Conservatives/democrats have an important role in Turkey’s economy. Since Erbakan’s heavy industry movement, a significant change has occurred in Turkey’s capital struc­ture. Conservatives/democrats are both the architects and heirs of this change. The term Anatolian Tigers has emerged as a term describing the spread of Turkey’s economic de­velopment, which is stuck in Istanbul and its surroundings, throughout Turkey (Gülalp, 2003, p. 45). However, the moves that increased the weight of the conservative/dem­ocratic segment on Turkey’s economic structure and future were further strengthened by the AK Party government (Ünay, 2013, p. 356). As a result, the predecessors of the conservative/democratic segment before the 2001 crisis became the representatives of entrepreneurship and business administration, which was the recipe for the 2001 crisis.


The secular/Kemalist segment is another identity that is one of the main actors of Tur­key’s new vortex. He put forward a political movement identified with the desire to maintain the identity of Turkey’s founding cadre. In general, this identity, which identi­fies itself with the establishment of the republic and keeping the founding principles of the republic alive, represented the status quo in Turkey. Expressing his commitment to the founding principles of the republic in every coup and every political crisis is accept­ed as an indicator of his representation of the status quo. It should be stated here that defending the status quo is not considered as a wrong and unethical choice in this arti­cle. On the contrary, the existence of the status quo in the politics of a country is inevita­ble. Although the democratic form of government is seen as a management model that eliminates the status quo, this article thinks that this is not the case at all. Although the status quo of a segment/party/person is not allowed in democracies due to the right to vote, the existence of the status quo of the majority or those who hold power based on democratic principles cannot be prevented. As a result, the existence of the status quo is a fact of world political history and Turkish political history has taken its share from this fact. The secular/Kemalist segment was able to protect itself by defending the found­ing principles of the republic and became the representative of the status quo, without trying to bring different identities together in every stormy period. This choice was also made by the secular/Kemalist segment, the first to be blown away in the new vortex.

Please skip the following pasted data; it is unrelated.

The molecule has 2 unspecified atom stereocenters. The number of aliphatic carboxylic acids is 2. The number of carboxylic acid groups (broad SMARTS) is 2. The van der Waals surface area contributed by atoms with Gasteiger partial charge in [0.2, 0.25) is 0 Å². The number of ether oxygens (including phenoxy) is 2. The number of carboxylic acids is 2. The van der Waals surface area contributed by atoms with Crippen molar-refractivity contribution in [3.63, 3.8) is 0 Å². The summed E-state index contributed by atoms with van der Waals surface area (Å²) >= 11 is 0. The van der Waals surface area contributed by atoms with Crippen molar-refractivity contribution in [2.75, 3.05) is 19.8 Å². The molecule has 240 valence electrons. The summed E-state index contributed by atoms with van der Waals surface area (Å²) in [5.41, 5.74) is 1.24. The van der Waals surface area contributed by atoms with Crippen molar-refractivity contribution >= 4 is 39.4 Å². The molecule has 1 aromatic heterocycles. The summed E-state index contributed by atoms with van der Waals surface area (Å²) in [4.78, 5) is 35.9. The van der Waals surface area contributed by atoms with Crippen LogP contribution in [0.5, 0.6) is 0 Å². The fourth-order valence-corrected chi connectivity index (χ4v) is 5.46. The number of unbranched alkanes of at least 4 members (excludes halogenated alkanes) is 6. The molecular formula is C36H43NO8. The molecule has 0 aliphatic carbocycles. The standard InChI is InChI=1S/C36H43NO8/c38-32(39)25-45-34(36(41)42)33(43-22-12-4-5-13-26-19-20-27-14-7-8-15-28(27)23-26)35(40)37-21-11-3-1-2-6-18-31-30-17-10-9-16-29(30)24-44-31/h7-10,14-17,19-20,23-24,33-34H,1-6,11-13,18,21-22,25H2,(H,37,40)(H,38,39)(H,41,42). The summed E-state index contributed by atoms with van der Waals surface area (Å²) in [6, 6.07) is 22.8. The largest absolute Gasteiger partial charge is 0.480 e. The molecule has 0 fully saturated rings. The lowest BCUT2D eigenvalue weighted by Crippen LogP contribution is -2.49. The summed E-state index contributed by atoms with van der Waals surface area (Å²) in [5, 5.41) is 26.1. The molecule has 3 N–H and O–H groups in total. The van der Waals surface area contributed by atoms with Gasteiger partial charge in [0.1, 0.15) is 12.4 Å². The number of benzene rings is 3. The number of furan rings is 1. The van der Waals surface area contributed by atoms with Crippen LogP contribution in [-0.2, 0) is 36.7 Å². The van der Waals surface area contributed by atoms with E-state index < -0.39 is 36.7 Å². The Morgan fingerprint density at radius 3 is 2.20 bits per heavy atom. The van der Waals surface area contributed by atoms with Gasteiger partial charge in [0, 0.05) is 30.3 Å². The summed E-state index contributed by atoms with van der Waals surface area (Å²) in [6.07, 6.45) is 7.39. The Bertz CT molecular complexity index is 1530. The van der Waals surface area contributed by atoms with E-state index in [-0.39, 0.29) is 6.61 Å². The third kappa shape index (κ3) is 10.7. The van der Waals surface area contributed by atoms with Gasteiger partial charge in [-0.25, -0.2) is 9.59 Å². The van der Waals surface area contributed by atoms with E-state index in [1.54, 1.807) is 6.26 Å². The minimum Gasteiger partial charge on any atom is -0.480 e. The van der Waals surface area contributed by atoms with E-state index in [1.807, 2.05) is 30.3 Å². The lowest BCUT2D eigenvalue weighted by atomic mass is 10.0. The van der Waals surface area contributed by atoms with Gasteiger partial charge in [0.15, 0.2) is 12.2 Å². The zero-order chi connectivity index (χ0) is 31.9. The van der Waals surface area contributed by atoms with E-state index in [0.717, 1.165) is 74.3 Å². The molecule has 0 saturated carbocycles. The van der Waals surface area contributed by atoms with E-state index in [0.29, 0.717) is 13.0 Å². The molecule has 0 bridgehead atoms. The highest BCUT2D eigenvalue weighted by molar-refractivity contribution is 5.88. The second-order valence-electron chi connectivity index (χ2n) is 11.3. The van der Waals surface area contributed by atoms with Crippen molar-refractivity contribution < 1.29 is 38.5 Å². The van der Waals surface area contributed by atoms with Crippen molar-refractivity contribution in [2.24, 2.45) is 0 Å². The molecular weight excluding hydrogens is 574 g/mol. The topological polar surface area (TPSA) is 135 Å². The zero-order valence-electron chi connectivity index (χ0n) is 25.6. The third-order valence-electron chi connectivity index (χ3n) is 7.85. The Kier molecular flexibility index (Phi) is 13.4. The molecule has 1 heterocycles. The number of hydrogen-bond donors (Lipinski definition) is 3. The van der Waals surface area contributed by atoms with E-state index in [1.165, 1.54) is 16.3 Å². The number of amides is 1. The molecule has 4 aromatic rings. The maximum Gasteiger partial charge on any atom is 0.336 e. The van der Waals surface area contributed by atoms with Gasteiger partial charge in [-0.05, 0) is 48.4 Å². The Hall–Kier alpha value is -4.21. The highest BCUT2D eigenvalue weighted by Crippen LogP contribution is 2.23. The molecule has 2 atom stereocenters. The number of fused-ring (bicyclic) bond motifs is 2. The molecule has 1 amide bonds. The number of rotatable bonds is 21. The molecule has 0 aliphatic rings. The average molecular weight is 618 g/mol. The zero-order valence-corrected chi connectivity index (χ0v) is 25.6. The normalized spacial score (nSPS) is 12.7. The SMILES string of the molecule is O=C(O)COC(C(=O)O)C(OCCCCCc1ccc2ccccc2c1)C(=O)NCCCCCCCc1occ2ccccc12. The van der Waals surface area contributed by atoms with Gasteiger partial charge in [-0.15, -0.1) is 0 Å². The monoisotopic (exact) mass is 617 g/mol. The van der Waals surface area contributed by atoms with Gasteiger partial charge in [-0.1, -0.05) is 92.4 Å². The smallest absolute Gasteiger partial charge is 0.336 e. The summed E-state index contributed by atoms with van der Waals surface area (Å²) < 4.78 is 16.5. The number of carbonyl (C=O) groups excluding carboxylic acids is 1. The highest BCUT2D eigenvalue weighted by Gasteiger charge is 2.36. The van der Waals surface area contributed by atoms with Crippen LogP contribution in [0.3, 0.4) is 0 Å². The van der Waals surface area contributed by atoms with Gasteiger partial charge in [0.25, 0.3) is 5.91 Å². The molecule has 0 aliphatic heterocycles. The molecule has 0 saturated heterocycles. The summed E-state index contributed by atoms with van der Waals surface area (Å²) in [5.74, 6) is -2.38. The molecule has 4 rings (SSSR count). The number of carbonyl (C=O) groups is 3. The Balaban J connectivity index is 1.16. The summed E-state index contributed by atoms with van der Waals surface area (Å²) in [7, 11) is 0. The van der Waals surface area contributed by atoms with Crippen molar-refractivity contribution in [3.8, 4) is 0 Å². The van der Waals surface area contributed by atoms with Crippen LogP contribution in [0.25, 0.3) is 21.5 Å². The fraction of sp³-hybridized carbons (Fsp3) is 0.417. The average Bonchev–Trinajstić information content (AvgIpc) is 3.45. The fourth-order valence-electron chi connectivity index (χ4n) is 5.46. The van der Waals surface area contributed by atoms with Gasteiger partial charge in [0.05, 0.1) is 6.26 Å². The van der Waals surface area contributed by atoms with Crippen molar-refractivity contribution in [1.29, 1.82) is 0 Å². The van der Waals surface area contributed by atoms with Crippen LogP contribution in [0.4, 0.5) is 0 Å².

In terms of the Turkish economy, the secular/Kemalist segment is the opposite of con­servative/democrats. While the conservative/democrats were the representatives of entrepreneurship, the secular/Kemalist segment was the representative of statism. In particular, the secular/Kemalist segment, which is evident with its power within the bureaucracy, represented the status quo instead of dynamism in terms of the Turkish economy. In addition, industrialists and businessmen’s associations such as TÜSİAD have also sided with the secular/Kemalist segment when it comes to political conflicts.
The reason for this is that the conservative/democratic segment envisions a develop­ment movement through small and medium enterprises (Özbey, 2011, p. 50). Since the increase in the share of small and medium-sized enterprises in Anatolia in the Turkish economy would mean a decrease in the shares of circles such as TÜSİAD, these associa­tions found it appropriate to act together with the secular/Kemalist segment.


The Gulenists Terrorist Organization (FETO), which was the architect of the July 15 coup and invasion attempt, which was a black mark in Turkish political history, also represented one of the three most important movements of Turkey in the 2001-2016 period. Although it was included as a terrorist organization in the official documents of the state after the 17-25 December process, it constituted one of Turkey’s most popular and appreciated movements until the 12 September 2010 referendum. It is not quite correct to see this movement as having characteristics such as conservative/democracy or secular/Kemalist identities. Because while these two had taken their place in Turkish political history based on a certain ideology before the 2001 crisis, FETO did not have any political history. On the contrary, he was able to impose himself on Turkish society with the propaganda of staying away from politics and found a place for himself in civil society. Therefore, FETO is neither a product of an effort to bring different segments together under the same roof, such as conservative democracy; nor did it try to preserve the status quo like the secular/Kemalist segment. FETO has tried to give the impression that it is a structure that is unique and freed from the dilemmas in which other identities cannot solve and drown in. To the extent that he was able to maintain this impression, he received support from the Turkish society, and when he could not, he lost the sup­port behind him. FETO, which is based on seeing itself as a foundation without any foundation, was written in Turkish political history as a terrorist organization after the failed coup and invasion attempt of 15 July. However, FETO has had a great economic power thanks to the income of its companies and institutions in many sectors it has es­tablished around the world.